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Falling in Reverse falls short with new set of singles

Vegas quartet’s latest album is redundant, unoriginal

Falling in Reverse’s newest album, “Just Like You,” has fans giddy with anticipation. The Vegas quartet’s creative vision is unparalleled, but no one expected their new material to trump facets of the last two albums. Just how much better can music get than thought-provoking lyrics like “I’m on that rack! Fly like a jet! / I’m on that next! Girl loves sex” from “Alone” and lead guitarist Jacky Vincent’s absolute disregard for mood and tempo?

FIR vocalist Ronnie Radke describes the band’s new album as a sequel to “Dying Is Your Latest Fashion” — the first album released by his former band, Escape the Fate. Pre-release single “God, If You Are Above” opens with a riff that may sound familiar — it is almost identical to “The Webs We Weave,” the first track on “DIYLF.”

This copy-paste effort, or lack thereof, is to be commended. Ingenuity is overrated — the verses and chorus are catchy, which seems to be all that matters nowadays. The click-crazy generation of Twitter tweens obviously has no need, nor desire for vivid “imagery” or “metaphors” that might actually take a few seconds to interpret.

The riff-off returns on the next single, “Guillotine IV,” and it is here that the progressive nature of FIR is fully realized. While Radke originally paid homage to metalcore band Still Remains, by contextualizing “the worst is yet to come” as a line in Escape the Fate’s “The Guillotine,” even more respect is paid when the riff from Still Remains' song “Close to the Grave” is featured in “Guillotine IV.” Though a nice tip of the hat, it would've been better if Falling in Reverse plagiarized the entire track -- albeit with a different title -- and sent it up the line through Epitaph Records.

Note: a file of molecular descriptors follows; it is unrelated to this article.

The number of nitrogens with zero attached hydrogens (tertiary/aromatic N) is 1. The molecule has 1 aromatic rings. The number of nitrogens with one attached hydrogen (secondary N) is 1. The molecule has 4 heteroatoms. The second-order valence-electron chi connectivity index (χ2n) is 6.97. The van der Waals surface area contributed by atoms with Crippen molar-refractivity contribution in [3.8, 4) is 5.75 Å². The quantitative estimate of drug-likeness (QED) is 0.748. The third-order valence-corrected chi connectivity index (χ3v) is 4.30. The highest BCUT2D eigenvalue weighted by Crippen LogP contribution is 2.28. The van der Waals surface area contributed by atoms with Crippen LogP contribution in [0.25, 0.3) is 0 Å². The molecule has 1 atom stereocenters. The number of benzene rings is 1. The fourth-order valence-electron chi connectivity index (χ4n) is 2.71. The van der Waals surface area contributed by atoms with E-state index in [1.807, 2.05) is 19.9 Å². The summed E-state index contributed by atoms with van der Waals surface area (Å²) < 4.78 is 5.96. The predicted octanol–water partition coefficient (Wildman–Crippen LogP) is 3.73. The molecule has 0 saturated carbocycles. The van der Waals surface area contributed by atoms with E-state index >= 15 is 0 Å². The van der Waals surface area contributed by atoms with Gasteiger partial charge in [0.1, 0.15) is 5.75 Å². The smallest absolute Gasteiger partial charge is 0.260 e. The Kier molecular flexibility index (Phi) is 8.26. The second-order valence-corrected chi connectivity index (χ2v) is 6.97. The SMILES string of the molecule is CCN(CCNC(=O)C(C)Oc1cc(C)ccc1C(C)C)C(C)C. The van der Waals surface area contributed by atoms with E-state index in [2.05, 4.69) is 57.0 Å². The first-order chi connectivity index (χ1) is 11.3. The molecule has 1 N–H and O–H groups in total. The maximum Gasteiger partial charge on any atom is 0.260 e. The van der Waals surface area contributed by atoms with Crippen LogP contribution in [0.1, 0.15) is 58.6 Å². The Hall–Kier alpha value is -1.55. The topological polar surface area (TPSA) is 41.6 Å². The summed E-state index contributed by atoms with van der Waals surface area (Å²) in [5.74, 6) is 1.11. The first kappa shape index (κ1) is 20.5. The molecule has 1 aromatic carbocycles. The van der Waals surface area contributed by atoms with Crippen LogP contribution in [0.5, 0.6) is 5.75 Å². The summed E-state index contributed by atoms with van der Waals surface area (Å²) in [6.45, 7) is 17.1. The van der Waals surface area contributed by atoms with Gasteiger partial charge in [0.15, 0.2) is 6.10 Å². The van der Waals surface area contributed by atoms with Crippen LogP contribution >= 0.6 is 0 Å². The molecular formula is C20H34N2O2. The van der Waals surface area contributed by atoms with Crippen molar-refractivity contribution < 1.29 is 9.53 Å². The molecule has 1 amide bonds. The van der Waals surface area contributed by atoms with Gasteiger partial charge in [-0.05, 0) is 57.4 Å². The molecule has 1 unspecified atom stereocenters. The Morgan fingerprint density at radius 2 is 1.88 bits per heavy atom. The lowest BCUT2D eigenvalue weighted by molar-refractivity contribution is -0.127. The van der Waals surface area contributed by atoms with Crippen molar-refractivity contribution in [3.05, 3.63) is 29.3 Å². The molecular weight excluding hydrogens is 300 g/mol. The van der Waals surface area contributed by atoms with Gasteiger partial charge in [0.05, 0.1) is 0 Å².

Radke and company are such progressives. Forget magazine awards — if they attended the University, perhaps the Honor Committee would award such novel plagiarism with expulsion.

Of course, none of this should discount the sheer technical talent of the Vegas quartet. “Guillotine IV” features a half-minute brutal breakdown and monotone growls. Radke can obviously still scream, as evidenced by the nearly screamless FIR discography. But what exactly is the point of variety when you’ve already “made it”?  Such effort is better spent bashing your kid critics on Twitter and neutralizing any aspiring creativity among young fans with a healthy dose of mediocrity.